Syrian air force pilot defects to Jordan


Jordan's King Abdullah II walks past a guard of honor prior to the opening of the Jordanian Parliament in Amman on October 26, 2011. KHALIL MAZRAAWI/AFP/Getty Images


Khalil Mazraawi

A Syrian fighter pilot has flown his plane to a military air base in northern Jordan and asked for asylum, in what is believed to be the first defection by a Syrian air force pilot since an uprising against the regime of President Bashar al-Assad broke out 16 months ago.

According to the BBC, the pilot, who has been named by opposition activists as Col Hassan Mirei al-Hamadeh, landed his Russian-made, Soviet-era MiG-21 at the King Hussein Air Base in the town of Mafraq, not far from the Syrian border, on Thursday morning. Jordanian officials told the BBC he had taken off from Syria’s al-Dumair air base, north-east of the capital, Damascus.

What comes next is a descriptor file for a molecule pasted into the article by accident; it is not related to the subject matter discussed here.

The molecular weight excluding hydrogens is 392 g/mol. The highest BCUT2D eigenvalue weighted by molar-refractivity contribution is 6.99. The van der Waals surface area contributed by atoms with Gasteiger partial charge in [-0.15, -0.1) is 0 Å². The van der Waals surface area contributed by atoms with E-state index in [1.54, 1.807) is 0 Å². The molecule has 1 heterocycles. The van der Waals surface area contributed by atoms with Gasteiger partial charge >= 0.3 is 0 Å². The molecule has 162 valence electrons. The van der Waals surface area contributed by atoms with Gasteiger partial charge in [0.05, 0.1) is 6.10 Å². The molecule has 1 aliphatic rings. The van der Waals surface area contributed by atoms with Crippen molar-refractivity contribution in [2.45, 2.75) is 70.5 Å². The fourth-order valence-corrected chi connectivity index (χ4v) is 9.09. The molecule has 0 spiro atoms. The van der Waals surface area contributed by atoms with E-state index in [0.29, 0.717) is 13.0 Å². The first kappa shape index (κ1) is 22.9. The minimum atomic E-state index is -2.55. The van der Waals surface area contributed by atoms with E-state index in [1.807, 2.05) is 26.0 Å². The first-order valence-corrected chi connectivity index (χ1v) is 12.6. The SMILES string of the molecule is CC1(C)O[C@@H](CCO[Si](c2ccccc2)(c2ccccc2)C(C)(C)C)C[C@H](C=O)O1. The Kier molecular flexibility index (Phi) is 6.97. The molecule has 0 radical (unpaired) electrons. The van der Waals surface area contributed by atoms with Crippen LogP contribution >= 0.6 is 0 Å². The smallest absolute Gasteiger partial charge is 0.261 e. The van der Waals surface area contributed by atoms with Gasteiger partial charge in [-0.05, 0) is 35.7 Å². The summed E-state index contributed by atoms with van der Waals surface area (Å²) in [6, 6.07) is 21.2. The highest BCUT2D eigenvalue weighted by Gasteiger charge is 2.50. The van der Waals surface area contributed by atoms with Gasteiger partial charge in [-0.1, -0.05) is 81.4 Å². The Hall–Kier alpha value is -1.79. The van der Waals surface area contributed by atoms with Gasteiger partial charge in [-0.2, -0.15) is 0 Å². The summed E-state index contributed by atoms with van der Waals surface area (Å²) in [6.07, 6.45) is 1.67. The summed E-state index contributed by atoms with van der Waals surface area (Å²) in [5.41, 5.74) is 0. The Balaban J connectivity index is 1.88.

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According to The New York Times, Syria had kept its air force largely grounded until a few weeks ago, as the authorities did not want to give the impression they were no longer in control on the ground and also feared that the deployment of aircraft might trigger Western calls for the enforcement of a no-fly zone. In addition, there were fears that air force pilots – most of whom come from Syria’s Muslim majority, who are leading the uprising against Assad – might defect.

According to The Guardian, the pilot’s defection will likely further increase tensions between Syria and Jordan, who, as key trade partners, have tried to maintain normal business ties. Damascus has accused the authorities in Amman of supplying rebel forces with weapons, while Jordan’s King Abdullah has publicly questioned the legitimacy of the Assad regime on two occasions.

Among the 125,000 Syrian refugees that Jordan has received are hundreds of defectors from the police and military, who Syria is trying to get sent back via extradition, according to the Associated Press.